Donald Trump at greater risk of severe Covid-19 illness due to age and weight

By Jane Kirby, PA Health Editor
·2-min read

Watch: Why the president's age and physical condition puts him at 'highest risk' from COVID-19

US President Donald Trump is at higher risk of hospital admission and death from Covid-19 due to his age, gender and weight.

The 74-year-old falls into the high risk group purely because he is male – with men around twice as likely to die from coronavirus as women.

However, his biggest risk factor is his age, with experts concluding that age is by far the strongest predictor of an infected person’s risk of dying.

The US Centres for Disease Control and Prevention says people aged 65 to 74 have a five times higher risk of hospital admission with coronavirus compared with those aged 18 to 29, and a 90% higher risk of death.

Trump
At 6ft 3in and weighing 17st 6lb, Donald Trump is just over the threshold for obesity (Carolyn Kaster/AP)

For people aged 75 to 84, the risk of needing hospital admission jumps to eight times higher, with a 220 times higher risk of death.

Mr Trump is also overweight, though his doctor, Sean Conley, told reporters in June that he is healthy.

Mr Conley reported that Mr Trump weighed 17st 6lb (110.7kg).

Reporters calculated that, at 6ft 3in, the president was just over the threshold for obesity.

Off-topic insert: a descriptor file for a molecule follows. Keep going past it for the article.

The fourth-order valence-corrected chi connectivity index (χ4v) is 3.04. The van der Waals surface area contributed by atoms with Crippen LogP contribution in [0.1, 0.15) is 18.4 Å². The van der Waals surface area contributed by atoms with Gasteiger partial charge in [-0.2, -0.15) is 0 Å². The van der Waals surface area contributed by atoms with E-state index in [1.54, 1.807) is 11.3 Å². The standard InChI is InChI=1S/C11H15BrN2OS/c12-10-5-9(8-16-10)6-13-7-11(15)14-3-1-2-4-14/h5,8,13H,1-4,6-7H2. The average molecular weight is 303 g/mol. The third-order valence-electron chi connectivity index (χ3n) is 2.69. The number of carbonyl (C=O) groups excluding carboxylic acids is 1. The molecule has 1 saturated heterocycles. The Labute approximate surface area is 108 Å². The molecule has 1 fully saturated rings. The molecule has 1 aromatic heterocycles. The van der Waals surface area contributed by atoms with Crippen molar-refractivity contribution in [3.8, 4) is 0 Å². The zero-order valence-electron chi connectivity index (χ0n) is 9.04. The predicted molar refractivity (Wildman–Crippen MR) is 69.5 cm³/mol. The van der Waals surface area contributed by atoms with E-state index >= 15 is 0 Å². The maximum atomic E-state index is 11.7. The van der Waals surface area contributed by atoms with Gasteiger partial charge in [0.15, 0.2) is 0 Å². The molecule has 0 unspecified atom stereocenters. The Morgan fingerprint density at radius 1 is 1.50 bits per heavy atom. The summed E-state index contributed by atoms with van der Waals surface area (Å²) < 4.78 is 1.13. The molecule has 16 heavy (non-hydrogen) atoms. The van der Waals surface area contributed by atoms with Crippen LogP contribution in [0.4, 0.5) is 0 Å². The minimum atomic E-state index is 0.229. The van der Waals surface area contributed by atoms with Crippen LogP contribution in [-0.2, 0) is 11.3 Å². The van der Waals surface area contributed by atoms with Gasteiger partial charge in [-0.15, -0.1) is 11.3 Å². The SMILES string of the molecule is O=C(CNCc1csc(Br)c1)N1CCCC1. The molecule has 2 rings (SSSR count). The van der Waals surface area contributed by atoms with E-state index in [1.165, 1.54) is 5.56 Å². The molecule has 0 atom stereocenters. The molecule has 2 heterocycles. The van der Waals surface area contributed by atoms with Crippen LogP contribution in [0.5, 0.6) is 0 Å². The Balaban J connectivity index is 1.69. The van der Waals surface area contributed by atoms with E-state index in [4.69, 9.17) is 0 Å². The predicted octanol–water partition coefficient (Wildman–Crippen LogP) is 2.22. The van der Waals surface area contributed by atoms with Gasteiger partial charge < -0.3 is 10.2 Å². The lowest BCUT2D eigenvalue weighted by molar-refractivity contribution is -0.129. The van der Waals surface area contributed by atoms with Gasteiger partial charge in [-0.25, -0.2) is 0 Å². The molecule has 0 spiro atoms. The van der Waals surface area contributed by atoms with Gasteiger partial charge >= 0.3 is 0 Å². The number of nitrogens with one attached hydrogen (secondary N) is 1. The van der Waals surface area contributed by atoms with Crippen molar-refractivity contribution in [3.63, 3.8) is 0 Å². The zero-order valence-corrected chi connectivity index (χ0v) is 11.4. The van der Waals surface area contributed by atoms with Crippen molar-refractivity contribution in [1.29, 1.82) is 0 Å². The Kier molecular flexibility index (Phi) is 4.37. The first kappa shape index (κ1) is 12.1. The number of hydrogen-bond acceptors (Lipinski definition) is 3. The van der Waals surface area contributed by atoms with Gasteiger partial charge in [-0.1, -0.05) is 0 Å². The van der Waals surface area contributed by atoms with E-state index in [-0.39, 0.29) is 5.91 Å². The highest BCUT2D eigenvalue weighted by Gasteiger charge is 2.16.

Watch: Donald Trump confirms that he and his wife have tested positive for coronavirus

In England in July, Public Health England (PHE) published a review which found a dramatic rise in the risk of hospital admission and death from Covid-19 for people who are overweight or obese.

Experts examined existing studies and concluded that people who are overweight, with a body mass index (BMI) of 25 to 29.9, have a higher risk of needing hospital treatment and poor outcomes.

Meanwhile, having a BMI of 35 to 40 increases the risk of death from coronavirus by 40%, while a BMI over 40 almost doubles the risk compared with people who are a healthy weight.

One study analysed for the report found that, compared with a normal BMI, being overweight increased the risk of admission to intensive care by about 50%, rising to more than double the risk for those with a BMI of 30 to 35, and about a four-fold increased risk for those with a BMI over 35.